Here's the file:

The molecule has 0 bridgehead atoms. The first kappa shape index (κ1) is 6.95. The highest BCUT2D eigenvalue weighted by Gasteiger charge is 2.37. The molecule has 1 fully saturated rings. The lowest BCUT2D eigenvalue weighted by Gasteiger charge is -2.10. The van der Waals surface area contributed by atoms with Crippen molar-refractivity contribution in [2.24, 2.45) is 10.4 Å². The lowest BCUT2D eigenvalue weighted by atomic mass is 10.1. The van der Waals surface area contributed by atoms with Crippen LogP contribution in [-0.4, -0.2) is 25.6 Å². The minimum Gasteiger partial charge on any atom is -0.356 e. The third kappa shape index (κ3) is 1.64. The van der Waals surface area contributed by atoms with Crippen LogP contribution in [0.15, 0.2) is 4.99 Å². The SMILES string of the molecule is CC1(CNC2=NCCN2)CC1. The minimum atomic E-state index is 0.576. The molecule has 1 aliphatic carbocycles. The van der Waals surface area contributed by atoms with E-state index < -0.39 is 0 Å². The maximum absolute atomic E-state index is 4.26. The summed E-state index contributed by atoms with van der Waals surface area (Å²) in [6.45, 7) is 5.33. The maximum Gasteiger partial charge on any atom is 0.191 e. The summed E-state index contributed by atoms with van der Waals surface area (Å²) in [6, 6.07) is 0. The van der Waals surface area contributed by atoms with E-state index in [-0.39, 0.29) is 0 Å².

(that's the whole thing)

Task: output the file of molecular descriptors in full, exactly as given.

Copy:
The molecule has 0 bridgehead atoms. The first kappa shape index (κ1) is 6.95. The highest BCUT2D eigenvalue weighted by Gasteiger charge is 2.37. The molecule has 1 fully saturated rings. The lowest BCUT2D eigenvalue weighted by Gasteiger charge is -2.10. The van der Waals surface area contributed by atoms with Crippen molar-refractivity contribution in [2.24, 2.45) is 10.4 Å². The lowest BCUT2D eigenvalue weighted by atomic mass is 10.1. The van der Waals surface area contributed by atoms with Crippen LogP contribution in [-0.4, -0.2) is 25.6 Å². The minimum Gasteiger partial charge on any atom is -0.356 e. The third kappa shape index (κ3) is 1.64. The van der Waals surface area contributed by atoms with Crippen LogP contribution in [0.15, 0.2) is 4.99 Å². The SMILES string of the molecule is CC1(CNC2=NCCN2)CC1. The minimum atomic E-state index is 0.576. The molecule has 1 aliphatic carbocycles. The van der Waals surface area contributed by atoms with E-state index < -0.39 is 0 Å². The maximum absolute atomic E-state index is 4.26. The summed E-state index contributed by atoms with van der Waals surface area (Å²) in [6.45, 7) is 5.33. The maximum Gasteiger partial charge on any atom is 0.191 e. The summed E-state index contributed by atoms with van der Waals surface area (Å²) in [6, 6.07) is 0. The van der Waals surface area contributed by atoms with E-state index in [-0.39, 0.29) is 0 Å².